Nearly 80 years later, why do you think these Holocaust stories are still important to share?
The Holocaust has been captured by the academics and the historians, and people like Spielberg with his Shoah Foundation. And it occurred to me that there was perhaps room to also learn about that period by looking at the individuals who were in it. Anne Frank’s diary is the one book that anyone has heard of, and how much does it actually tell us about the horror of the camps?
When I met Lale, I became aware that I knew so little about the camps. What chance was there for the next generation, my children and their children, to hear about people like him? And here’s a beautiful thing: everywhere I go, and I meet other Holocaust survivors, they say to me, in telling Lale’s story you’ve told mine and thank you.
With Lale, Livi, and Magda, I asked them multiple times, Why do you want me to tell your story? The first thing they always said was so that it doesn’t happen again. Now I think that’s a little bit naïve, because we haven’t actually moved on and got a better world as a result of World War II. But they cling to that: so that it never happens again.
There’s a global rise in antisemitism. Do you think telling these stories can affect this?
Apparently, I’m credited with creating a subgenre of historical fiction called Holocaust historical fiction and there are more books coming out every day. If more people read about it, I can only hope that when they do come across somebody who wants to deny it that they stand up and say something.
I have done events where halfway through, someone stood up and tried to have a go about denying it. I generally give them about 30 seconds of having a rant, then I found something that never worked with my children but seems to work with them: I just put my finger up and say, "Have you had enough?” As soon as they go silent, I say to them, “Is there anything I can say to you to change your mind?” No, no! And I say, “There’s nothing you can say to me to make me change mine. You have two choices, you can sit down, or you can leave.” One hundred percent of the time they leave.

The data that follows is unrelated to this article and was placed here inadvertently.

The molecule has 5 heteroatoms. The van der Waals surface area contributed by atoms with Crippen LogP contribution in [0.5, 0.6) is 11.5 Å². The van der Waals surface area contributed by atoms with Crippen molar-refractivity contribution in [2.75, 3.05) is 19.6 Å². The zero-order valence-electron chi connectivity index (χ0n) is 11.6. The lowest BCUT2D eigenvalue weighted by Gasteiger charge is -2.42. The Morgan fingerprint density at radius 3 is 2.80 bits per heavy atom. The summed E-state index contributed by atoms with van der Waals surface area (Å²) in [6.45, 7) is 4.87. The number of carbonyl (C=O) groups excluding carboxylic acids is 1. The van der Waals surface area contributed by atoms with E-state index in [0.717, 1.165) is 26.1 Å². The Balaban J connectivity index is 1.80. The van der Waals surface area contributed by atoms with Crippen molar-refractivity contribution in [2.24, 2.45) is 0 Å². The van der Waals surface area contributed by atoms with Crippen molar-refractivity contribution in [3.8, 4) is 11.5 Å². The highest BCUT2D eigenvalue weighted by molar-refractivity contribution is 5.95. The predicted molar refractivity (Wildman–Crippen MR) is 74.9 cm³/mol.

Could you talk about your process? How much of this story is coming from interviews? Research? How much are you intuiting about these people?
Here’s the thing, I never consider that I interview anybody. I just talk to them. Because interviewing means you’re writing something down or you’re recording, and I never do. If you’re actively listening to somebody, you don’t need to write notes, you’ll remember what they said.
In terms of the sisters, I had not only all the many, many hours I’d spent with them, their children, but Cibi and Livi made Shoah tapes for the foundation. I got these tapes and had them translated because they’re all in Hebrew. And I watched them on the video because it was important to see them, never mind I couldn’t understand what they were saying. How can I capture Cibi when I haven’t met her? And that was the beautiful thing about watching her Shoah tape not understanding what she said, but her body language said it all.
Everything that’s in the books has come from them. And then I’ve reimagined the conversations that they had, because they told me in very long-winded waffly ways. Imagine having to sleep in the forest. That happened, but all Magda could remember was she had this one spot in the forest where she could hide in an embankment. Or things like the linden tree. They used to go down to the Catholic Church, and the priests let them shake the linden tree to be able to get the flowers off it. These are things outside of the horrors that were going on inside the camp.